Four decades ago, a German dramatist published a play called "The Deputy." In it, Pope Pius XII was judged a moral failure as "God's deputy on earth" because of his failure to do more for the Jews during the Holocaust.

In the international storm that ensued, the Vatican brought Catholic scholar Robert A. Graham from the United States to examine its archives and produce a definitive study of the Church's activities during World War II and the Holocaust. The tenth volume, published in 1982, dealt with the question of the Pope and the Jews.

In the years since Graham's 11-volume study appeared, the issues which his work were supposed to lay to rest are more hotly debated than ever. There have been innumerable encounters between Jewish leaders and Vatican officials over the last 30 years. These have ended predictably: Catholics claim that all relevant information is to be found in Graham's work, which supposedly proves that the Pope did his best for the Jews; Jews claim with equal repetitiveness that Pius XII did not do enough.

It seems that neither side has read the documents Graham assembled. His work was at least as noteworthy for what it did not explore as for what it did. No one speaks of the thundering silence in Graham's work about what was happening in the very seat of the Holocaust: Nazi-occupied Poland.

The one exception is Dr. Gerhart Riegner, the retired secretary-general of the World Jewish Congress, who recently reminded me in private conversation of the startling hole in Graham's work. There is not one page on Poland in all of Graham's 11 volumes.

Undoubtedly, the Vatican archives contain reports by Poland's Roman Catholic bishops about what was going on in their country, and especially in their own dioceses, in the 1940s. The Vatican regularly receives reports from all dioceses, reports which are emphasized during times of crisis, like a war. Surely, the Vatican received such reports from heavily Catholic Poland during the Second World War.

These reports would have implicated both the Church and the Pope, who could have declared early in the war that the genocide of the Jews -- men, women, and children -- was against Catholic teachings. He never did so. Instead, the Pope simply said killing civilians was wrong, which the Nazis promptly disregarded.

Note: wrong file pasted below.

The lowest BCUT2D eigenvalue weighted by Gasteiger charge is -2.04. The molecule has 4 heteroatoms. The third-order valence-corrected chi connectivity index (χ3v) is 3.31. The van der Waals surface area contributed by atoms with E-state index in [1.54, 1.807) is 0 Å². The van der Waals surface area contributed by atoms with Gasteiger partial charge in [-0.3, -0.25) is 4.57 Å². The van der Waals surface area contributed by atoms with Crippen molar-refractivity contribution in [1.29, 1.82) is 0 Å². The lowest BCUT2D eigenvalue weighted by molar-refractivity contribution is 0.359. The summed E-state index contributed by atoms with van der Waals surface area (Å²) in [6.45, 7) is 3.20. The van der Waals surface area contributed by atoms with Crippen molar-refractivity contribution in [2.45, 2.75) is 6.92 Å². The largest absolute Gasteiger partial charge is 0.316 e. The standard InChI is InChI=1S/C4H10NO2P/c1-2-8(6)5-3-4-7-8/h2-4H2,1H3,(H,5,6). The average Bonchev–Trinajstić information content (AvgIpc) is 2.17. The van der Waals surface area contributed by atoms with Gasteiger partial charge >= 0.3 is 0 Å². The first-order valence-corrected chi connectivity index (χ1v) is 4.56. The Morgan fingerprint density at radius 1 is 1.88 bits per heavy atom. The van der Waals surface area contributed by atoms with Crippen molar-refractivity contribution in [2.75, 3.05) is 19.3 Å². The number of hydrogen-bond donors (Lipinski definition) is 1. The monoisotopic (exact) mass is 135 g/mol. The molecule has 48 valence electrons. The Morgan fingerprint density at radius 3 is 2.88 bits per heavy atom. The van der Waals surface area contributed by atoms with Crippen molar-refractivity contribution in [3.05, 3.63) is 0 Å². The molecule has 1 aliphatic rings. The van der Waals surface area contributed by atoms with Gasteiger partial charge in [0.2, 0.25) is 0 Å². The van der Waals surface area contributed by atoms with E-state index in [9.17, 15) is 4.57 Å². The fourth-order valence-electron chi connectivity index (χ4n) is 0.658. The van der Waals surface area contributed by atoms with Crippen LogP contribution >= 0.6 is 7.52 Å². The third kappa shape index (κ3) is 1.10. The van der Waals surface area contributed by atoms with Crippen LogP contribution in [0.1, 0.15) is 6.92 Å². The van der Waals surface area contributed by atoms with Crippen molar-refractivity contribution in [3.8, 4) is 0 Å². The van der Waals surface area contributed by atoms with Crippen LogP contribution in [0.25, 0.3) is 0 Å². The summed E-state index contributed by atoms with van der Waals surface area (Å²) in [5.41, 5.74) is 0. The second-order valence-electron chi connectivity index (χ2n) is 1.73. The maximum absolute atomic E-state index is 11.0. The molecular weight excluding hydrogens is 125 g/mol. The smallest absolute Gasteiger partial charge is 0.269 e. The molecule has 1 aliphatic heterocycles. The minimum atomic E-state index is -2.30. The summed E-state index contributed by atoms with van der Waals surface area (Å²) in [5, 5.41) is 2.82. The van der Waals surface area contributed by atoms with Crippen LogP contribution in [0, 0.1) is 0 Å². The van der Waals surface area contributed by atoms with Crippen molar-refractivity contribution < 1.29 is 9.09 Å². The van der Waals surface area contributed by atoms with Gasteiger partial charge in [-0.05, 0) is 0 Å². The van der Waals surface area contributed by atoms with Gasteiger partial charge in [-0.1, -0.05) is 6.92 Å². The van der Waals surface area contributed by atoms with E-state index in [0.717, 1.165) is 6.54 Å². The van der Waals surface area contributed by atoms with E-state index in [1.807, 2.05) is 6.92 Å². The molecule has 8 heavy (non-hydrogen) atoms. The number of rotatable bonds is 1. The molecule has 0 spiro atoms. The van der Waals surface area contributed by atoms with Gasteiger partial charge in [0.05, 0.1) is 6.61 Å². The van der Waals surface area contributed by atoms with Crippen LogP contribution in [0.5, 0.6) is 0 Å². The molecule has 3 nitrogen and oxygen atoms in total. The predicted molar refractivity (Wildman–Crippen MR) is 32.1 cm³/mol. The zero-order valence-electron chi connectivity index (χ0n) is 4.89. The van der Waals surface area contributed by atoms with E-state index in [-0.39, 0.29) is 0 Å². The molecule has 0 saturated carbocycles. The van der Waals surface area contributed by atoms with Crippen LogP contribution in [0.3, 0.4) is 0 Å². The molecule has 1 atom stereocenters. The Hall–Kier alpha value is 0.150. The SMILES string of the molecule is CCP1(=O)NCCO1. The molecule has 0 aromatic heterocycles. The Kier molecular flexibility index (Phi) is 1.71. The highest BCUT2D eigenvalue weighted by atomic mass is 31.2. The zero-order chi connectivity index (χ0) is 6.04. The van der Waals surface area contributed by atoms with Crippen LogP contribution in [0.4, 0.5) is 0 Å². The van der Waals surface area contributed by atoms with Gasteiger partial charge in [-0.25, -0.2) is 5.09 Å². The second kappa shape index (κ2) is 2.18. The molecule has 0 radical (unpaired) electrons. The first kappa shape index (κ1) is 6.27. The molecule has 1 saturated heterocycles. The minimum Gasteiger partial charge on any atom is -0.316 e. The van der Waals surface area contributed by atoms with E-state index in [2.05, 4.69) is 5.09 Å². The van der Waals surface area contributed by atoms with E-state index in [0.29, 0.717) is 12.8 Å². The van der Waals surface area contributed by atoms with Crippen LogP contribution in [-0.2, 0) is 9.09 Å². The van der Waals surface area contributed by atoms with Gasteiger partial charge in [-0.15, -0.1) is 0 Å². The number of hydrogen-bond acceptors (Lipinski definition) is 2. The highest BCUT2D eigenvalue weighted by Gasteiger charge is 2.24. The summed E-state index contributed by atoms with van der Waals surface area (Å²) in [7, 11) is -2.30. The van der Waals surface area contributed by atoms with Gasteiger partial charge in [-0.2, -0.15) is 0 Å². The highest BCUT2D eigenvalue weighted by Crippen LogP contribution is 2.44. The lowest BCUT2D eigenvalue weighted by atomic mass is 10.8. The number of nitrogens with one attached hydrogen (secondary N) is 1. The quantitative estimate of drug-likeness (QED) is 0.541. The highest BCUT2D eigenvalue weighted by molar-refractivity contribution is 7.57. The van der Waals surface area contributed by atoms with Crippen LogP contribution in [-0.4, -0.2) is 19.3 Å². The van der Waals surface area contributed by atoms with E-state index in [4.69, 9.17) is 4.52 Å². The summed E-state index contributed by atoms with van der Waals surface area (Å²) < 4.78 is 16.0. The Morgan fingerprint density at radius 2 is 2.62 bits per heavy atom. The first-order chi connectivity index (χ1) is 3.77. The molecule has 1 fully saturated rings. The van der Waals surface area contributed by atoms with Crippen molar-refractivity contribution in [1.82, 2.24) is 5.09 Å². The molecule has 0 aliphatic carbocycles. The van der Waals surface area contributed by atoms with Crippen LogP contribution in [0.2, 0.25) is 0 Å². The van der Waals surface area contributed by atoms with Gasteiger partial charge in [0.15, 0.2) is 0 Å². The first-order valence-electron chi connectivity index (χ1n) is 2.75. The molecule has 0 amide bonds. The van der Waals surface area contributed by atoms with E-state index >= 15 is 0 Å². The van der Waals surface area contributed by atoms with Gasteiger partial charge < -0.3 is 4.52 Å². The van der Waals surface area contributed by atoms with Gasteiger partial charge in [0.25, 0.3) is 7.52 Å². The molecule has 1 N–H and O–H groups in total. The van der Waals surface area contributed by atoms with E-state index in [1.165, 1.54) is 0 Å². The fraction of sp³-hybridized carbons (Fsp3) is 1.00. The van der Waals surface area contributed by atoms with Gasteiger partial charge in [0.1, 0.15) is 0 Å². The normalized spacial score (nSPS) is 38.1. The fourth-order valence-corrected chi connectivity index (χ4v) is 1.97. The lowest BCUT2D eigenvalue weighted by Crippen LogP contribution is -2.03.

Is it conceivable that all these reports were lost? If so, someone had to take action on the orders of someone higher up to "lose" this trove of information in some deep recess of the Vatican archives, which are not open to historians and others.

Because of Jewish silence on the issue, the Vatican has never directly faced the question of Graham's silence about Poland.

Father Graham, with whom I was quite friendly in the 1950s and 1960s, became more taciturn on each occasion that I saw him after he assumed his post at the Vatican. He seemed increasingly uncomfortable answering questions. Was he aware that he was being made to sit by while some form of whitewash was going on?

More fundamentally, to what end has the Jewish community been spending its time and money on continuing the dialogue with the Vatican?

Of what use is the outcry from the Jewish community that we want to see more documents if we have not read the documents already in print--the very collection the Vatican keeps saying provides the correct and full picture? Perhaps the Jewish masters leading the interfaith dialogue do not choose to read French. Perhaps they are too busy issuing press statements to read documents. If so, pure common sense should have led them to pay some graduate students to read Graham's 11 volumes, and especially the tenth, for them.

By the same token, I am amazed at the representatives of the Vatican. Did they not read Graham's volumes and ask where the accounts from Poland were--the accounts that must have streamed into the Vatican during that period? Maybe they thought that simply putting 11 volumes in print would be so intimidating that nobody would read them or question them.

There has been a new turn in this relationship. The Vatican and the international Jewish Committee on Interreligious Consultation formed a committee of three Catholic and three Jewish historians, who met in New York in November and agreed to work together.

The most interesting and important development, according to press accounts, was that the Catholic scholars were as firm as the Jewish ones in insisting that far more of the Vatican's documents need to be seen than Father Graham put on view.

Maybe these men will tell us what blank walls and closed doors they meet as they work their way through the Vatican's archives. Let the activists be silent while the scholars read, study--and report back to us.

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